Posted by: Lotus Light | June 9, 2010

Making friends

I spent the weekend in Tianshui.  First looking at the fascinating cliff carvings of Maiji Shan, trying to work out how many monks fell off the cliff during the construction, then visiting a couple of temples and museums.  At the Fuquan Daoist temple I met this monk.  I was a little slower than my companions – there are just so many photos that need taking!, and so they had all passed him by when I reached the top of the stairs.  I stopped and chatted.  He is from Liaoning and has lived in Tianshui for 40 years.  We enjoyed our chat, until I was called to join the others for more exploring.

The temple was lovely, and I took many, many photos as well as having my fortune told.  I will believe this fortune because it told me all good things. 🙂  On our way back to the bus, I was, again, a little slower – just one more photograph, please!!, and as I walked past his domain, he popped out to invite me to lunch next time I am in Tianshui.

This experience is not uncommon in China – IF you take the time to stop and chat with people. It is very easy to become so involved in what we are doing, rushing off to see the next temple hall, getting to the next ‘thing’ we have to do.  But here, if we slow down and take an interest, then people will open up to you.  They will chat (doesn’t matter how limited your Chinese is) and invite you to see their house, their garden, invite you to lunch or drink tea.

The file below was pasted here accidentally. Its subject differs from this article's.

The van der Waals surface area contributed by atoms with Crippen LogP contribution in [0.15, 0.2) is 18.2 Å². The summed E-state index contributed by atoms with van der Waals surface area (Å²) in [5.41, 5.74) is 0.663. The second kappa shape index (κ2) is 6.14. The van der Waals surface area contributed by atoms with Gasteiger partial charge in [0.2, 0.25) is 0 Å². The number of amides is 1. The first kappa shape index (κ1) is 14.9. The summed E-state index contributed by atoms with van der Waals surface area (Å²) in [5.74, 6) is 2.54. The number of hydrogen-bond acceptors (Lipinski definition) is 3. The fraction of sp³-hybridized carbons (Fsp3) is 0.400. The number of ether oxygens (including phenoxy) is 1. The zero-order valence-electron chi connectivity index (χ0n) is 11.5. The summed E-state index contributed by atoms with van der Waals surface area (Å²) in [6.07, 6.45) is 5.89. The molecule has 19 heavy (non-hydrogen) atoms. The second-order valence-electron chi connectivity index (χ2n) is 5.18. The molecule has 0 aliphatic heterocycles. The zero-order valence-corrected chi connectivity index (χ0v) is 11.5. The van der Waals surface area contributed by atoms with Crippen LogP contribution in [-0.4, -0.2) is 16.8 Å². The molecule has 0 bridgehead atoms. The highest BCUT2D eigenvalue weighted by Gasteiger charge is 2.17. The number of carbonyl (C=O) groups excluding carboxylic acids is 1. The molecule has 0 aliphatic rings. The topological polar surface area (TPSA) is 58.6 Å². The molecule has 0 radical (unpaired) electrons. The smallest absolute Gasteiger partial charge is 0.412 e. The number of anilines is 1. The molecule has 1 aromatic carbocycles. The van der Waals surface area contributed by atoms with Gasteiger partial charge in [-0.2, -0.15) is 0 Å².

Could I have done it if I had stayed with my group?  No.  They weren’t interested in chatting to a monk, and he wouldn’t have approached us.  Travelling light can mean travelling alone or with only one other companion. Too many people around intimidates others, and loses you the chance to catch glimpses of other worlds. to do this, it is necessary to leave any fears and distrust behind.  I wouldn’t say not to be careful, but from the biggest city to the smallest, most remote village I have been invited into people’s homes and been given rare chances to make friends.  I trust that I am being offered hospitality and warmth, and so far, touch wood, that is exactly what I am given.

Being open to these experiences seems to me to be so important when you are in a different country.  Maybe I didn’t see every little corner of that temple – but I made a friend, learned about someone’s life and this makes that temple special for me now. 


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